German monopoly commission issues telecoms report, calls for flexible rules to incentivise investment

Tuesday 5 December 2017 | 14:38 CET | News

Germany should introduce more flexible regulations and make adjustments to help pave the way for the expansion of fibre-optic networks, said Germany’s Monopoly Commission, an independent advisory panel for the German government, in a special report on competition in the German telecoms market. 

Noting that the high costs of building out the network, weak demand for fibre connections and regulations are impeding private investment in Germany’s broadband infrastructure, the commission said it supports Germany’s Federal Network Agency, its national telecoms regulator, in its efforts to devise new regulations for FTTH/FTTB networks to incentivize investments in broadband internet. 

These measures could include phasing out cost-oriented access and tariff regulations in order to make risky investments more profitable and attract private investment, as well as encouraging firms to cooperate in constructing networks to reduce expenditures and increase the network’s use. 

Still, the commission cautioned the government should not completely do away with regulations for fibre, as this would create a situation where companies could form “strategic alliances” at the expense of competition.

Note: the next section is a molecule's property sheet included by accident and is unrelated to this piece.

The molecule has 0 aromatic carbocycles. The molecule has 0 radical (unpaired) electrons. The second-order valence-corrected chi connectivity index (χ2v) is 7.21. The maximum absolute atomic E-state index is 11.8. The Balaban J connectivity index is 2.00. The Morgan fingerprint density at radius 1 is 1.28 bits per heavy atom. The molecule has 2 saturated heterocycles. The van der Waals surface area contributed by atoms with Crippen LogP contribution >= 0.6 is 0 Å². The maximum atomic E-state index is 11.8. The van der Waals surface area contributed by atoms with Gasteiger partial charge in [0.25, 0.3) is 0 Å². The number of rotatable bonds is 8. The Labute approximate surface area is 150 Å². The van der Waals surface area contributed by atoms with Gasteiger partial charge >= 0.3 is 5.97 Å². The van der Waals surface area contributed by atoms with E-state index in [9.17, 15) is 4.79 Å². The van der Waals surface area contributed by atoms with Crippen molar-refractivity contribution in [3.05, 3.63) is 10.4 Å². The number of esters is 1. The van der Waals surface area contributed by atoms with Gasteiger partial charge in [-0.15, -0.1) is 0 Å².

Public subsidies on the other hand should only be granted in areas where private investments are not being made in broadband networks, said the commission. These subsidies should not crowd out or devalue private investments and be complemented with “demand-side instruments” like vouchers for gigabit connections to promote household interest. Exclusive developments rights in the forms of concessions should also be avoided, as this would result in the monopolization of regional infrastructure and exclude private investment, they added. 

The commission also called for the remaining state-owned shares of Deutsche Telekom to be sold off. The sale of the German government’s 32-percent stake in Telekom would put an end to the government’s “problematic dual role” as a regulator and shareholder on the telecoms market. 

Industry support

Breko, Germany’s federal broadband association, welcomed the commission’s assessment and agreed with their conclusion that regulations need to be made more flexible to accommodate the “special circumstances” surrounding the expansion of fibre-optic networks, without being completely abolished. Breko has argued in the past in favor of cooperations between network operators and open access models to spur the expansion of broadband.

Breko said it likewise supports the commission’s recommendations to invest in gigabit-speed FTTH/FTTB connections in the future, rather than vectoring, and demand-side products like vouchers. 

For mobile, the commission called for the Federal Network Agency to make new frequencies available for 5G as soon as possible to help with the development of the new network. Network operators who are awarded frequencies in turn should be obliged to offer wholesale products to other providers on non-discriminatory conditions, they wrote. This is to ensure that providers without their own mobile network can still offer innovative 5G services and maintain fair competition on the market.

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